Asthma is not just a
What is Asthma
Asthma is a chronic lung disease, which is
characterized by attacks of breathing
Goals for today
• Recognize the signs and symptoms of
an asthma attack
• Understand the plan for an asthma
attack at school
• Deliver proper treatment
Signs and symptoms
Tightness in chest
Gasping for air
Color changes (pale or blue).
• Avoiding trigger
• Weather and Air Quality
• Recognizing symptoms*
• *Refer to “Emergency Guidelines for Schools”
What to do for an
If you note the symptoms of an
asthma attack, prompt treatment is
Stop the student from what they are
doing and have them sit upright.
Types of inhalers
Use of a Peak Flow Meter
• Green Zone (80 to 100 percent of your personal best number)
signals all clear. No asthma symptoms are present, and you may
take your medicines as usual.
Yellow Zone (50 to 80 percent of your personal best number)
signals caution. You may be having an episode of asthma that
requires an increase in your medicines. Or your overall asthma may
not be under control, and the doctor may need to change your
Red Zone (below 50 percent of your personal best number) signals
a medical alert. You must take an inhaled beta2-agonist right away
and call your doctor immediately if your peak flow number does not
return to the Yellow or Green Zone and stay in that zone.
Using an inhaler can be
Care must be taken that the inhaler is
used correctly to ensure that the
medication gets to the lungs and not
the back of the throat.
Using the inhaler
A metered dose inhaler (MDI) delivers a
specific amount of medicine in aerosol
form. This makes it possible to inhale the
medication, instead of taking it in pill
MDI's are commonly used to treat asthma,
COPD, and other respiratory conditions.
Take off the cap and
shake the inhaler hard.
Breathe out all the way.
Hold the inhaler 1 to 2 inches in
front of the mouth (about the
width of two fingers).
Start breathing in slowly through
the mouth, and then press down on
the inhaler one time. Breathe in
slowly and as deeply as possible.
Slowly count to 10 while they hold their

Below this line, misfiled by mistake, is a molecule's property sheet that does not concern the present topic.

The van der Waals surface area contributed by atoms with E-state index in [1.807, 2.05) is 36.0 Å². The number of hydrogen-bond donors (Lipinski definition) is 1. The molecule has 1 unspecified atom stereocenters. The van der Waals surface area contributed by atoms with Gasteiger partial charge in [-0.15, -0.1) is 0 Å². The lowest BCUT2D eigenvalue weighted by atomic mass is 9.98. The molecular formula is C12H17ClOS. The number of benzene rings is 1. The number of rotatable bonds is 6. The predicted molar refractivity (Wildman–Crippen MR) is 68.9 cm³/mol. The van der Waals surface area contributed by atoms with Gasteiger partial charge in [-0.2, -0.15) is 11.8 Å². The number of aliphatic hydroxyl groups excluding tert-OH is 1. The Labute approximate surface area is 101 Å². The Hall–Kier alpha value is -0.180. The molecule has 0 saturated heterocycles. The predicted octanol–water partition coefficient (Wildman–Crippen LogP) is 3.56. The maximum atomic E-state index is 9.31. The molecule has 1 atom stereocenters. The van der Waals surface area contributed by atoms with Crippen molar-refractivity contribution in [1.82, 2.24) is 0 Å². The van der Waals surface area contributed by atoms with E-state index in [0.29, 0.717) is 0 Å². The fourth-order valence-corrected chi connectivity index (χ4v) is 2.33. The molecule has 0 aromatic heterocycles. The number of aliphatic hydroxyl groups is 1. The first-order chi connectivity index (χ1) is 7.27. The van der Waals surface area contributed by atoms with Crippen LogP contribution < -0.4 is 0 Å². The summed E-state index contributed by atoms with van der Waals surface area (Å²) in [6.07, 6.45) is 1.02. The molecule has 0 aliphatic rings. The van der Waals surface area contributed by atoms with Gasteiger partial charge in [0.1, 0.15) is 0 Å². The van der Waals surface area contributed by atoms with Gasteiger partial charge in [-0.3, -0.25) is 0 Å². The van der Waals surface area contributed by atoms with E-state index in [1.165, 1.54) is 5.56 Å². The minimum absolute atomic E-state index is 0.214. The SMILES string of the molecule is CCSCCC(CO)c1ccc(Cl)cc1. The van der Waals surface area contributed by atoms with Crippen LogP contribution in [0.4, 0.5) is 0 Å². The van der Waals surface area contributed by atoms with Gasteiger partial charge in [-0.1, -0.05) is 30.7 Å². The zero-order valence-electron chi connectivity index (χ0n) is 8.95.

breath (if they can). This lets the
medicine reach deep into the lungs. .
This is referred to as a puff.
If the doctor prescribed more than one puff of medicine,
repeat this procedure, starting with step 2. For inhaled quick-
relief medicine (Ventolin, Proventil, Atrovent), wait about one
minute between puffs. There is no need to wait between puffs
for other medicines.
Rinse the mouth afterward
to help reduce unwanted
When to call 911
• If the student is getting worse or
has no improvement in 15-20 minutes
• If color changes are noted
• If they are unable to speak in full
• Have a Classroom Health Care Plan.
• Know where the medication is to be
• Consider having a back-up inhaler at a
• Remember minutes count.
• Prepared by: Mary Clark RN, NCSN
Reviewed by: Paula Peterson APNP
Primary Children’s Hospital
Salt Lake City, Utah
• JMJ Publishers
• 1156 Wilson Ave.
• Salt Lake City, Utah 84105
• 801 467-5083
Susie has a history of asthma and
keeps her inhaler in her book
bag. She comes to the health room
complaining of chest tightness and says
she has not used her inhaler since this
morning before school. It is now lunch
time. She came to the health room
What do you do??
DO NOT send her back to get her inhaler!
Communicate with teacher and ask that her
book bag be brought to the health room.
(hopefully the inhaler is there)!!
Have Susie use the inhaler as prescribed
and observe for improvement.
Any questions/concerns call nurse
Johnny comes to the health room with a
note from his teacher telling you Johnny
needs a cough drop because his cough is
disrupting the class. He is coughing
constantly, but when you listen, his lungs
sound clear. There is a blank space on
emergency card under health problems.
Ask if he has asthma
Briefly observe for shortness of
Is he talking freely, interacting?
Ask if he has an inhaler if history of
Any questions/concerns call nurse